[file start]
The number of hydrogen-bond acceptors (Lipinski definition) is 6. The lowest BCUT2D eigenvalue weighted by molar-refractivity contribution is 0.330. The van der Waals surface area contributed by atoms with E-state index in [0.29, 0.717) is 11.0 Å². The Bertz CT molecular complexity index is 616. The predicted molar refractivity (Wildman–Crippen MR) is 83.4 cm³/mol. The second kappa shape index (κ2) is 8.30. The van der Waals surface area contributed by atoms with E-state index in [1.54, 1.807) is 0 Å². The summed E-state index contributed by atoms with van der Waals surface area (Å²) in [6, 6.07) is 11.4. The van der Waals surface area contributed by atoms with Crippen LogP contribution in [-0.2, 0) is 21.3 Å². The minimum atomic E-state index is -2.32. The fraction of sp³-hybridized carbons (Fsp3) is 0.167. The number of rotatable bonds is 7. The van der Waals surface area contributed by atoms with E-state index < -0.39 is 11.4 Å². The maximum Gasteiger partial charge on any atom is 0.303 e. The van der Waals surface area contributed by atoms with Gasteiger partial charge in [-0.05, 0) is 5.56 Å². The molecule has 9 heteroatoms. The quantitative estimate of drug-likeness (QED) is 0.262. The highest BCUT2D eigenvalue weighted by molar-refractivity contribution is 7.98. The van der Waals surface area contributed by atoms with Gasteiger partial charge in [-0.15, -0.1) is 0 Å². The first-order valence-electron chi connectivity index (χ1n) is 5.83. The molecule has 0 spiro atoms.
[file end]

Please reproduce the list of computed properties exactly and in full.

The number of hydrogen-bond acceptors (Lipinski definition) is 6. The lowest BCUT2D eigenvalue weighted by molar-refractivity contribution is 0.330. The van der Waals surface area contributed by atoms with E-state index in [0.29, 0.717) is 11.0 Å². The Bertz CT molecular complexity index is 616. The predicted molar refractivity (Wildman–Crippen MR) is 83.4 cm³/mol. The second kappa shape index (κ2) is 8.30. The van der Waals surface area contributed by atoms with E-state index in [1.54, 1.807) is 0 Å². The summed E-state index contributed by atoms with van der Waals surface area (Å²) in [6, 6.07) is 11.4. The van der Waals surface area contributed by atoms with Crippen LogP contribution in [-0.2, 0) is 21.3 Å². The minimum atomic E-state index is -2.32. The fraction of sp³-hybridized carbons (Fsp3) is 0.167. The number of rotatable bonds is 7. The van der Waals surface area contributed by atoms with E-state index < -0.39 is 11.4 Å². The maximum Gasteiger partial charge on any atom is 0.303 e. The van der Waals surface area contributed by atoms with Gasteiger partial charge in [-0.05, 0) is 5.56 Å². The molecule has 9 heteroatoms. The quantitative estimate of drug-likeness (QED) is 0.262. The highest BCUT2D eigenvalue weighted by molar-refractivity contribution is 7.98. The van der Waals surface area contributed by atoms with Gasteiger partial charge in [-0.15, -0.1) is 0 Å². The first-order valence-electron chi connectivity index (χ1n) is 5.83. The molecule has 0 spiro atoms.